Re: [websec] Fwd: New Version Notification for draft-ietf-websec-key-pinning-03.txt

"Ryan Sleevi" <ryan-ietfhasmat@sleevi.com> Wed, 17 October 2012 17:52 UTC

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Date: Wed, 17 Oct 2012 10:52:52 -0700
From: "Ryan Sleevi" <ryan-ietfhasmat@sleevi.com>
To: "Carl Wallace" <carl@redhoundsoftware.com>
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Cc: IETF WebSec WG <websec@ietf.org>
Subject: Re: [websec] Fwd: New Version Notification for draft-ietf-websec-key-pinning-03.txt
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On Wed, October 17, 2012 10:04 am, Carl Wallace wrote:
>
>  On 10/17/12 12:36 PM, "Ryan Sleevi" <ryan-ietfhasmat@sleevi.com> wrote:
>
> ><large snip>
> >This leaves the broader question of "How does the site operator know
> > about
> >CA_Alice and CA_Bob to begin with". One possible solution for this is a
> >report-but-unenforced mode, where user agents could describe their
> >observed chains to the site. As unseemly as this is, it's very likely
> > that
> >many site operators - even Very Large, High Value sites - may not have a
> >full understanding of the PKI that they're a participant in.
>
>  A tool that builds all possible paths that the site operator can run
>  without involving any users would be good too.  The site operator mainly
>  needs to know where its certificate chains against public stuff and could
>  check that independently.  This should come close to relegating the user
>  report tool to oddball instances.

The problem in general with such tools (and I'm sure this will be a
talking point during the WPKOPS and CERTTRANS BOFs) is that it's actually
a rather hard problem to know exactly what certificates exist.

Beyond the issues such as "What user agents have what behaviour" and "what
intermediates are baked into what platforms," one of the more problematic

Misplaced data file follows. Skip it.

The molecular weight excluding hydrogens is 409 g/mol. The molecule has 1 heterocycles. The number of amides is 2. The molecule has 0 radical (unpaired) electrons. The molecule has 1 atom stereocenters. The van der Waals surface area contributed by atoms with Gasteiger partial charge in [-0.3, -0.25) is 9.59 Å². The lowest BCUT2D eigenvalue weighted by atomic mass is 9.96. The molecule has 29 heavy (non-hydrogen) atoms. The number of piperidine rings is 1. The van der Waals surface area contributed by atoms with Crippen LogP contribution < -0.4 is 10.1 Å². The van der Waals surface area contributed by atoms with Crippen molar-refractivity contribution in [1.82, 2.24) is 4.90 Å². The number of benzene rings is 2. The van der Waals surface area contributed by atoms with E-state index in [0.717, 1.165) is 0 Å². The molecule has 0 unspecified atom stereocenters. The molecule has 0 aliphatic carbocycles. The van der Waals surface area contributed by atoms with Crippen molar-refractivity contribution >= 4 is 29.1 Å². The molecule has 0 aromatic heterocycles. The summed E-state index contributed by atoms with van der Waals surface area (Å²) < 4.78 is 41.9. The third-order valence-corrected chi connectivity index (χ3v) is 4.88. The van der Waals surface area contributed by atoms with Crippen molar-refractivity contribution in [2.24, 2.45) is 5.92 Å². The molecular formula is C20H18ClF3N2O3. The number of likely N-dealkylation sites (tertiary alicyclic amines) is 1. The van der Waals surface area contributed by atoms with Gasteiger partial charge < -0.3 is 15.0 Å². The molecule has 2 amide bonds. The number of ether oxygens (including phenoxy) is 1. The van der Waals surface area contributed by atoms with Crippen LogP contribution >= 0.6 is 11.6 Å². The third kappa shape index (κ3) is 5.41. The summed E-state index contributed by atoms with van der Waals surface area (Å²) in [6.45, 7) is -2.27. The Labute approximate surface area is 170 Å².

areas is related to the AIA chasing that is functionally and fundamentally
necessary to maintain parity and access to a depressingly vast majority of
sites.

When the site operator installs their cert, they may only install on their
HTTPS server (Site_Cert, Intermediate). This is because CA_Bob and the
site operator are assuming that CA_Bob can be omitted, since it's the root
of trust.

For clients that don't trust CA_Bob, Intermediate has an AIA to a URL that
contains CA_Bob, which is cross-certified by CA_Alice.

So the possible chains are:
Site_Cert (via TLS) -> Intermediate (via TLS) -> CA_Bob (obtained
out-of-band)
Site_Cert (via TLS) -> Intermediate (via TLS) -> CA_Bob (obtained via AIA)
-> CA_Alice (obtained out of band)

Now what if CA_Bob goes out of business/is acquired? Well, one common
trick is to update the URL of Intermediate to point to a new version,
signed by CA_Charles. When the path building for Intermediate (via TLS)
fails, user agents may "unwind" their depth search, and attempt the AIA
fetch from Site_Cert, leading to a new chain.

Site_Cert (via TLS) -> Intermediate (via AIA) -> CA_Charles (obtained
out-of-band)

Or CA_Bob may decide they want to sever ties with CA_Alice, and go with
CA_Charlene. They simply replace the AIA URL used to serve up the
cross-certified CA_Bob.

This is all well and good for "point in time" evaluation - but the added
crux on this is that the site operator may be noticing all these
shenanigans, and now explicitly configure their server to send a
particular chain they believe is accurate/optimal. Also, clients may be
caching intermediates as well.

So it's "Very Hard" to actually know what *all* possible paths are,
because the possible paths change over time, and some paths may no longer
be knowable by such a tool when the certificate is being evaluated,
because the old certificates served at URL X are now replaced with newer
ones.

You may think I'm just grasping at edge cases, but unfortunately every
situation I just described above has been done by major CAs, including
some that might be considered of the "Too big too fail" variety. So it's
definitely an issue, and that's some from of client reporting seems
necessary (with transparency + disclosure to make it easier to write such
tools in the future)